1, 2, 3, code ! - Cycle 2 activities - Lesson 2a.3. Simplifying a program by using loops


The students continue learning to use Scratch Junior by exploring the instruction "repeat...," which is a loop. They practice anticipating what a program given to them will do, combining loops and movement instructions. Finally, they revise their initial program by replacing the repeated instructions with loops.

Key ideas

(see Conceptual scenario)


  • A loop is used to repeat the same action several times.
  • Certain loops are repeated a specific number of times.


For the class

  • (Recommended) A video projector system to show the teacher’s tablet screen to the entire class.

For each pair or small group

  • An Android or OS tablet with the Scratch Junior application installed

For each student


"Repeat..." loop


1 hour


Starting the activity

The teacher tells the class they are going to take a break from the story to learn a new type of instruction that they can use in their stories later.

They put the saved program from the end of the previous lesson on the board (either with the projector or written):

This program has only 11 basic instructions, but it takes up a lot of space in the programming area. If they want to keep telling the story, the program may become very long and complicated. The teacher tells them that today they are going to learn to identify instructions that are repeated to simplify them. To do this, they will use an orange instruction which is available after tapping on the icon  :

This instruction is like a bridge above one or more instructions. The students will have to experiment to understand what it means. They will then be ready to simplify the script that controls their hero's movements.


Activity (ideally in pairs)

The teacher gives the students two assignments (one after the other):

  • They must first use the "orange bridge" instruction to make the cat move in a stair step direction (one step right, one step up, one step right, one step up, etc.). The cat must start in square (row 3, column 3) and "climb 7 steps" when you tap on the green flag.
  • Once the first assignment is completed, the must then use the "orange bridge" instruction to have the cat move all around the stage three times in a row (starting from square (row 3, column 3)).

Teaching notes:

  • You can have students place the two previous scripts in the same programming area and have them triggered by different events: "tap on the flag" and "tap on the cat."
  • An alternative option is to create a new character and assign one script to the cat and the other to the new character, both triggered by whichever events the students want.


Group discussion

For the first challenge, a correct program that follows all directions is:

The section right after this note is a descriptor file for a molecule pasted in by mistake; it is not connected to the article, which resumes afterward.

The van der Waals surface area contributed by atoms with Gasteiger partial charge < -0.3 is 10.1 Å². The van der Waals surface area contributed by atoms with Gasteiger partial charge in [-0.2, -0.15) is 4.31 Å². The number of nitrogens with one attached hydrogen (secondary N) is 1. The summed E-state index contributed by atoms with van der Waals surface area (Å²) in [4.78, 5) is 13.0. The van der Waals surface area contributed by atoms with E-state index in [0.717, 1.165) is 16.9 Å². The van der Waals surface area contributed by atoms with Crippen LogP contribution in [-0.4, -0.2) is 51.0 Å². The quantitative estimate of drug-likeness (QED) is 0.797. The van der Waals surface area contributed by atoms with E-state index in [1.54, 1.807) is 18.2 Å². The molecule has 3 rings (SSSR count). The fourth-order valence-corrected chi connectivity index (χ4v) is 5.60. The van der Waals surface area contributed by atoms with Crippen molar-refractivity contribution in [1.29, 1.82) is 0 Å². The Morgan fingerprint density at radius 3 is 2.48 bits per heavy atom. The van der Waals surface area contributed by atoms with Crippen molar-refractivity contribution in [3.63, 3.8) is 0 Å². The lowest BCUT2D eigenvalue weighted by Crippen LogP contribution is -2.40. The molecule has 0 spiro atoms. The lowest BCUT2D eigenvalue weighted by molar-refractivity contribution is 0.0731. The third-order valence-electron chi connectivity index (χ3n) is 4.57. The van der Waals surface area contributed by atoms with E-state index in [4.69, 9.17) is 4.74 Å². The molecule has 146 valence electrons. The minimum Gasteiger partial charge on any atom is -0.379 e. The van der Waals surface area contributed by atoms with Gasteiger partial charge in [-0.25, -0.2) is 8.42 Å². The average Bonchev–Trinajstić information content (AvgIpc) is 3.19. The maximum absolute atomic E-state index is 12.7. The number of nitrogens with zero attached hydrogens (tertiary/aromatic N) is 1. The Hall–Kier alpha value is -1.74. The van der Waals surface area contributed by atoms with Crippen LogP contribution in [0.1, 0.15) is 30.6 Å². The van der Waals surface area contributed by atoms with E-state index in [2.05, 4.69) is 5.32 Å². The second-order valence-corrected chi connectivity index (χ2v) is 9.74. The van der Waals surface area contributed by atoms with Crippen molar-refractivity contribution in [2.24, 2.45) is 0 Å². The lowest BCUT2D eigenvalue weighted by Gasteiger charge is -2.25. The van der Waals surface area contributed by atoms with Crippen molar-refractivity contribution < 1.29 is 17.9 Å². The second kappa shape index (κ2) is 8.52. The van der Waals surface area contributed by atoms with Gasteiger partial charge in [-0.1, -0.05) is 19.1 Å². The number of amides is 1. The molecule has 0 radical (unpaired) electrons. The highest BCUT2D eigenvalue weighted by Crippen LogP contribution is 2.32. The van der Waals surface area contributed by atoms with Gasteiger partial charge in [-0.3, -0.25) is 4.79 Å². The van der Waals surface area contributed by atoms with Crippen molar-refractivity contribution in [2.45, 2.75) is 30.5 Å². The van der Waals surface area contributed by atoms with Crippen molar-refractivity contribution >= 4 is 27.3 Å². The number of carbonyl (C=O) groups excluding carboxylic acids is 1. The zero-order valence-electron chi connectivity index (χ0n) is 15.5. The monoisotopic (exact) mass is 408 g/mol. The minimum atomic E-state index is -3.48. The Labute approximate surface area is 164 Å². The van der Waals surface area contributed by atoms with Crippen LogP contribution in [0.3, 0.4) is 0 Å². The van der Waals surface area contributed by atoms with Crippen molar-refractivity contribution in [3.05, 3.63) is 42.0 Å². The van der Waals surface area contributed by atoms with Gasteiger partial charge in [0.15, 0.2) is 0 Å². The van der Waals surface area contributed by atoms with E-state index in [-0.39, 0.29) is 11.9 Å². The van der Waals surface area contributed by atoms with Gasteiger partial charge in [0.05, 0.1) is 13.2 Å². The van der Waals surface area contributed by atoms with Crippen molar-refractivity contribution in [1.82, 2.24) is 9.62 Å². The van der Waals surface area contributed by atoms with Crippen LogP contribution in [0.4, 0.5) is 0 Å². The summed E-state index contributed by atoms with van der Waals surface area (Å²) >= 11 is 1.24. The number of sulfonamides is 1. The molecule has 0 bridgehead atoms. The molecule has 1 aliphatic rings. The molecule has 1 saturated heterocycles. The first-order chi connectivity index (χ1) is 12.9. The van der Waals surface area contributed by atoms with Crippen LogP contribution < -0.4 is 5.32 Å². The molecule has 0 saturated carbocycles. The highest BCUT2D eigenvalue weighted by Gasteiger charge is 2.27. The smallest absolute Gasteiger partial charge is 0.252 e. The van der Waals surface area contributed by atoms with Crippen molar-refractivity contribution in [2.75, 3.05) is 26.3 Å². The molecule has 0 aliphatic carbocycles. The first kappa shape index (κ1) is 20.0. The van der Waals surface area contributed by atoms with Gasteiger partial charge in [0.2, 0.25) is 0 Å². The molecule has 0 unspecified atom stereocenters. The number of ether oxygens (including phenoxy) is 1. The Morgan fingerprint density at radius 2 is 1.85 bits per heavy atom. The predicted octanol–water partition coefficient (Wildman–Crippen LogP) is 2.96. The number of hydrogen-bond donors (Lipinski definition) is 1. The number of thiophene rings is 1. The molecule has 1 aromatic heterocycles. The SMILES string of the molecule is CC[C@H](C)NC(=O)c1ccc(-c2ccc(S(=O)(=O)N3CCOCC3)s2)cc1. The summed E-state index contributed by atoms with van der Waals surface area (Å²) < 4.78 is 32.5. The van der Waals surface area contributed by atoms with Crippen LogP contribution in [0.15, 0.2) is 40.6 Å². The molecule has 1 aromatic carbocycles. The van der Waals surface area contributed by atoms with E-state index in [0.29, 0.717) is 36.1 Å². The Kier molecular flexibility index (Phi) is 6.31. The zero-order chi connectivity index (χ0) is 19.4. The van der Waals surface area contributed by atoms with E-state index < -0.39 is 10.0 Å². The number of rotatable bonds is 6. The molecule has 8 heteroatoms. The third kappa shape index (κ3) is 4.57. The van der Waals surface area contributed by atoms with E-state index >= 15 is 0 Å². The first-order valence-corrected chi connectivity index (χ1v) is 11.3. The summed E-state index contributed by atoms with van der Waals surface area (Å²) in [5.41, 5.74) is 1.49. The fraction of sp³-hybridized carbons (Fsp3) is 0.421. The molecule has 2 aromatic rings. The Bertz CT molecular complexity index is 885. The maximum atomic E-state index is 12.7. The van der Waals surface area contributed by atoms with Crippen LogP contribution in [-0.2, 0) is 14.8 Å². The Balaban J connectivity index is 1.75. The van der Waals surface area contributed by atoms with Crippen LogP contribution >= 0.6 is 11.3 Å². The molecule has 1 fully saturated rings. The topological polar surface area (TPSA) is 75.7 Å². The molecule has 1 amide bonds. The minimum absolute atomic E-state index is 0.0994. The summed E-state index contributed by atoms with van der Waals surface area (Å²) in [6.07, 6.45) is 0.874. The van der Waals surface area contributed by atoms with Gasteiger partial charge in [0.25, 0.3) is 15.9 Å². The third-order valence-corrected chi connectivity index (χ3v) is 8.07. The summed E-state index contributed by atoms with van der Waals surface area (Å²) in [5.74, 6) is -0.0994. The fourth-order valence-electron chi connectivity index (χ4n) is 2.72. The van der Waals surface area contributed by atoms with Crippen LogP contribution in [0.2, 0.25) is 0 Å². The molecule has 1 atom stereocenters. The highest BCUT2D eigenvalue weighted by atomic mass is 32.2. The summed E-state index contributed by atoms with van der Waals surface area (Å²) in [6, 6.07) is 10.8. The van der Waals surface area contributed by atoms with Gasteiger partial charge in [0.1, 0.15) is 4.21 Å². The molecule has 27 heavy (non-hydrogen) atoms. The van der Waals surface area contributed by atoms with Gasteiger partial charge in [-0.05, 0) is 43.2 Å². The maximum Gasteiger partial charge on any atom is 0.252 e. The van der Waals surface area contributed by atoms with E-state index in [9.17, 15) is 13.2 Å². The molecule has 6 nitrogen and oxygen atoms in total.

The teacher asks the students if they figured out what the orange instruction that looks like bridge does. The class concludes that this instruction requires the instruction block it encompasses to be repeated the number of times indicated on the instruction. The class gives this instruction a name, such as "Repeat..." If the students do not talk about loops on their own, the teacher reminds them about this term by referring to the previous sequence (Lessons 1.5, and 1.6). The teacher explains that they can include a loop each time the instructions are repeated.

For the second challenge, a correct program that follows all directions is:

The students save their second practice program as "AP2" (for class group A) and "BP2" (for class group B).


Exercise (individually within small groups)

The teacher puts up a simple program on the board using loops and movement instructions:

They ask the students what the character will do if they start the program. The students must trace the character's movements on a grid (Handout 22).

During the group discussion, the students compare their answers (especially the destination row and column), and check them as a class by launching the program. The path followed by the cat is the following:



Simplifying the program controlling the hero's movements (ideally in pairs)

To finish the lesson, the students apply what they learned to simplify their program from Lesson 2a.1, which controls the hero's movements. The original program (given above) becomes:

The teacher reminds the students to save their modified program, without changing the file name (e.g., AH1 for group A).


Conclusion and lesson recap activity

The class summarizes together what they learned in this lesson.

For younger students:

  • A loop is used to repeat the same instruction several times.

For older students:

  • A loop is used to repeat the same instruction several times.
  • Certain loops are repeated a specific number of times.

The students write down these conclusions in their science notebooks.

The students then complete their Scratch Junior worksheet: they color in the instruction they learned in this lesson in orange and add a few words: "Repeat..." loop, number of repetitions.


Further study

The online exercise below is a complement to review the concept of loops.

permet de se réapproprier le concept de boucles :


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